At this point, the police hadn’t connected the murders with a number of other rapes, which were perpetrated by someone they dubbed the “Green Man.” Believing DeSalvo to be this “Green Man,” cops questioned him about his activities, only for him to confess that he was the “Boston Strangler.” DeSalvo confessed twice, once under hypnosis and once during an interview with the assistant attorney general John Bottomly. He is also said to have confessed to a fellow inmate.

Although there was no physical evidence to help lock up DeSalvo, during his confession he was able to list off details about some of the murders that hadn’t been made public. Even though there was lots of circumstantial evidence pointing to him being the strangler, DeSalvo originally stood trial in 1967 for the “Green Man” crimes. His admission of the strangler murders was used by his lawyers in an attempt to claim insanity, but it was ruled inadmissable by the court.

DeSalvo’s imprisonment and murder

Confessed Boston Strangler Albert DeSalvo (c) is led from a press conference at the Lynn police station after his capture in a West Lynn uniform store. Wearing navy-type garb, DeSalvo said he "didn't bother anybody." His arrest came some 30 hours after his escape from Bridgewater State Hospital.
Photo via Getty Images

DeSalvo was sentenced to life in prison in 1967. He was sent to Bridgewater State Hospital but escaped in February, leaving a note on his bed claiming that the escape was to highlight the poor conditions for inmates in the hospital. He later turned himself in, at which point he was transferred to a maximum security prison called Walpole. Here, he recanted his strangler confessions.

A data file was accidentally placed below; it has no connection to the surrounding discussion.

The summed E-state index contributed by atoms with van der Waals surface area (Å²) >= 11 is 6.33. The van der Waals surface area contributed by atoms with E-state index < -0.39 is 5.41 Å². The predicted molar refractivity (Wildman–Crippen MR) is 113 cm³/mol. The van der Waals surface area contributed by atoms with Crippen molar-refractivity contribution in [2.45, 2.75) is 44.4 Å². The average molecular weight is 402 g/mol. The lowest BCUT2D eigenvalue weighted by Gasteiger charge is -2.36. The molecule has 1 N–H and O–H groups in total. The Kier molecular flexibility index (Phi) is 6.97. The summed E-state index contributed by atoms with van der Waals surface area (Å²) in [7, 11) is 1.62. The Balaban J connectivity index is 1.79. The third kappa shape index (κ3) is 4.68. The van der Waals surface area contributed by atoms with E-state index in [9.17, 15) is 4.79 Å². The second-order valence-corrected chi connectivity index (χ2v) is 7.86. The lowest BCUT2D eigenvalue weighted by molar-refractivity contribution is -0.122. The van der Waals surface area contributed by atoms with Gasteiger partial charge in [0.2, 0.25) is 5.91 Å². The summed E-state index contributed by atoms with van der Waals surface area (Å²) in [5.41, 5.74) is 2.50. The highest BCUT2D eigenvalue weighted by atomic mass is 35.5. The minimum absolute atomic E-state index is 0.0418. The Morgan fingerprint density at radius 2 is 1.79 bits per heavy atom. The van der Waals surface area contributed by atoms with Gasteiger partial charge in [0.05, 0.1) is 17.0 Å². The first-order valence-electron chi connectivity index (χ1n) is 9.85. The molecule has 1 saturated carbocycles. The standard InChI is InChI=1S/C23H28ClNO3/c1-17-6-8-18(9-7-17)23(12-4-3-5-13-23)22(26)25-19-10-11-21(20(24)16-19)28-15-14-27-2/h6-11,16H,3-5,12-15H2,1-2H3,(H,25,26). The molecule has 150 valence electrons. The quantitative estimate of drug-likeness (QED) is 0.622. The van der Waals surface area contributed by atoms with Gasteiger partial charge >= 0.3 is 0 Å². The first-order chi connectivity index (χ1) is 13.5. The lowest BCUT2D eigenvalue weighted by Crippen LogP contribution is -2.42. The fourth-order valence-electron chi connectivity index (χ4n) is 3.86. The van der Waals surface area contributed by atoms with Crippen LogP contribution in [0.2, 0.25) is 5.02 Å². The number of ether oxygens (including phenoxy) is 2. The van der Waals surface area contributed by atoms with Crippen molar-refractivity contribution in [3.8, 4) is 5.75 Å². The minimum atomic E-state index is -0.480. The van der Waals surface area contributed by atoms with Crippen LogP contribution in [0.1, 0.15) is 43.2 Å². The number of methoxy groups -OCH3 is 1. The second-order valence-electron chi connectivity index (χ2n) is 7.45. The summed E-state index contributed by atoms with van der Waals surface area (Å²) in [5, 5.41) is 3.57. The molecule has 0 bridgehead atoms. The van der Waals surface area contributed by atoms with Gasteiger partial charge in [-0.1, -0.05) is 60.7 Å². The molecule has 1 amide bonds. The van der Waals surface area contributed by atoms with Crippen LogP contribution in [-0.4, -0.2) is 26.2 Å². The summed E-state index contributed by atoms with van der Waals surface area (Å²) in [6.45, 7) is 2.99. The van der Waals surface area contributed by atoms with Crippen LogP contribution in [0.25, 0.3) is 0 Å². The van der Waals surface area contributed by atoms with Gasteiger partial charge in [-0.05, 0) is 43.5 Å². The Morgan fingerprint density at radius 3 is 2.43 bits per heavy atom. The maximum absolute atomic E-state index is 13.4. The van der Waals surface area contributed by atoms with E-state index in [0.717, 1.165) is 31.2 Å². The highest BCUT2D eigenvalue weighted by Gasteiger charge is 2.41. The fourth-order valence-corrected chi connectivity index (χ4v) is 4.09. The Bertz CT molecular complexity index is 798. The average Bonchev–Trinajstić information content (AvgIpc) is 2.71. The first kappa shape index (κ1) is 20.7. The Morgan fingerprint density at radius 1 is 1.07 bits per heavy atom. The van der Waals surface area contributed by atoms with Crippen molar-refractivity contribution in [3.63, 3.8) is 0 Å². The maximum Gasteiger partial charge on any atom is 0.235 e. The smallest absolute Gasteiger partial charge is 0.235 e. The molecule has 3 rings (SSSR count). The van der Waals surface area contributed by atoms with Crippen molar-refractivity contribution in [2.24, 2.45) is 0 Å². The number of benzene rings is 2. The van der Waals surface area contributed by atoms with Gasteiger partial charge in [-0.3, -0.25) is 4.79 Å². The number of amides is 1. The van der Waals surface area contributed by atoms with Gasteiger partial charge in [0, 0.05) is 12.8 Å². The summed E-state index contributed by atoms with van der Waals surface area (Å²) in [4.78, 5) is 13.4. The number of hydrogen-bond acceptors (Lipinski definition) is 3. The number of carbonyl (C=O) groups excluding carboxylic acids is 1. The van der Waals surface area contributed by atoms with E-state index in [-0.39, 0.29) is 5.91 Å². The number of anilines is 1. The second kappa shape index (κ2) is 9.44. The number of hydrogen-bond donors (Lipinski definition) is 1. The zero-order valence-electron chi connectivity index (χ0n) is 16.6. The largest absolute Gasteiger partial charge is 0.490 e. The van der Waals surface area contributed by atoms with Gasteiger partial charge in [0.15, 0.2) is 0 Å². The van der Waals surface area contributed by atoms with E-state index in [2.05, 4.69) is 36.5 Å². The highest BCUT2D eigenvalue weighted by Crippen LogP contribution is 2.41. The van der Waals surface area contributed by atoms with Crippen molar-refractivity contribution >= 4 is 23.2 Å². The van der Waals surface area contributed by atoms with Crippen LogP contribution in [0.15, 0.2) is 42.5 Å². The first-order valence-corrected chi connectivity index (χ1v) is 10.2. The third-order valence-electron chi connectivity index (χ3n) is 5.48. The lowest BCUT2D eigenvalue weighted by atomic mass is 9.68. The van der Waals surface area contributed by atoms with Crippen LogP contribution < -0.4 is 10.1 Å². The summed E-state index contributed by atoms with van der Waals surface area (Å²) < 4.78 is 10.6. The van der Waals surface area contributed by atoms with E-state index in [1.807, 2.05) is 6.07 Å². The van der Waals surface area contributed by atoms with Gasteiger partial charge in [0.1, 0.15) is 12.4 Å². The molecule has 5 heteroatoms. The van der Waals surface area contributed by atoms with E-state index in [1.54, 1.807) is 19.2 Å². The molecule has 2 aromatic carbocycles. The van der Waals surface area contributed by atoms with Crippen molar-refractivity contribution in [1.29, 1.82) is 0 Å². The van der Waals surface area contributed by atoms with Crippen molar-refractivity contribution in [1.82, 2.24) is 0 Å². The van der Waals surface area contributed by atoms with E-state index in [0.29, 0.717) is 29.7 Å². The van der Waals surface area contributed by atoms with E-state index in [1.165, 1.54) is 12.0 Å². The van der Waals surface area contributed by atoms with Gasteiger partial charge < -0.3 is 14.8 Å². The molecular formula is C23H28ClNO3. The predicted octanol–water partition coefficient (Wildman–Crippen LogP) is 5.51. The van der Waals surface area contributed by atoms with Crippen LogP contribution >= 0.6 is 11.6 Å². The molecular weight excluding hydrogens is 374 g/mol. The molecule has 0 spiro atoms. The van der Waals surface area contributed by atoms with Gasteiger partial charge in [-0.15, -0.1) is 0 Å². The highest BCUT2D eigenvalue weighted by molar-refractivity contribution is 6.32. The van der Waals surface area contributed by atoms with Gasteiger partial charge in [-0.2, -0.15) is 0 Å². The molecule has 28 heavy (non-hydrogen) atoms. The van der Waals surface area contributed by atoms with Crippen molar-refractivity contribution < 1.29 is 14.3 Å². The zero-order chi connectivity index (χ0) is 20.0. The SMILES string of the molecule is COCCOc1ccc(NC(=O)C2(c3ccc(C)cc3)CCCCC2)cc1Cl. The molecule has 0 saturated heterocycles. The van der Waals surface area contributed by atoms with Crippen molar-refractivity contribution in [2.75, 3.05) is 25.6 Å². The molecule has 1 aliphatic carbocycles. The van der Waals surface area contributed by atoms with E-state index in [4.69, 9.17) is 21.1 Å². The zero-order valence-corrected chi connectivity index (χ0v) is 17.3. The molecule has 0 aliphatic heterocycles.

In 1973 DeSalvo’s lifeless, stabbed body was found in the prison. A fellow inmate was tried, but the trial led to a hung jury. Some have speculated that DeSalvo was murdered for selling drugs and undercutting the gangs who usually ran the narcotics trade in the prison.

Was DeSalvo guilty?

Carrie Coon and Keira Knightley in 'Boston Strangler'
Photo by Claire Folger/20th Century Studios

We know for sure that DeSalvo was guilty of numerous crimes that made it vital he was locked up in some way. However, because of the strange way he confessed, and his later recanting of his confession, there is a question mark around whether or not he committed all the crimes that are attributed to him.

Although there was no DNA evidence linking him to the crimes at the time of his capture and imprisonment, in the nineties detectives used DNA evidence to conclusively link him to the death of the final victim of the strangler, Mary O’Sullivan. She was just 19 when he raped and killed her.

With that said, the sheer range of the victims of the strangler hint at different killers being involved, as serial killers of DeSalvo’s kind tend to target victims based on specific characteristics. The women who DeSalvo is alleged to have killed were vastly different in age, appearance, ethnicity, and even socio-economic status. People who knew him have also commented they didn’t think he was the right personality type to commit the murders, but then again people are terrible judges of others, so that’s not really great evidence.

The final piece of evidence that makes it harder to be sure of DeSalvo’s guilt is that his confessions, while full of information the public wouldn’t have known, were also inconsistent and occasionally wrong. Many family members of the victims believe that DeSalvo wasn’t the one who murdered their loved ones, and have been searching for justice ever since.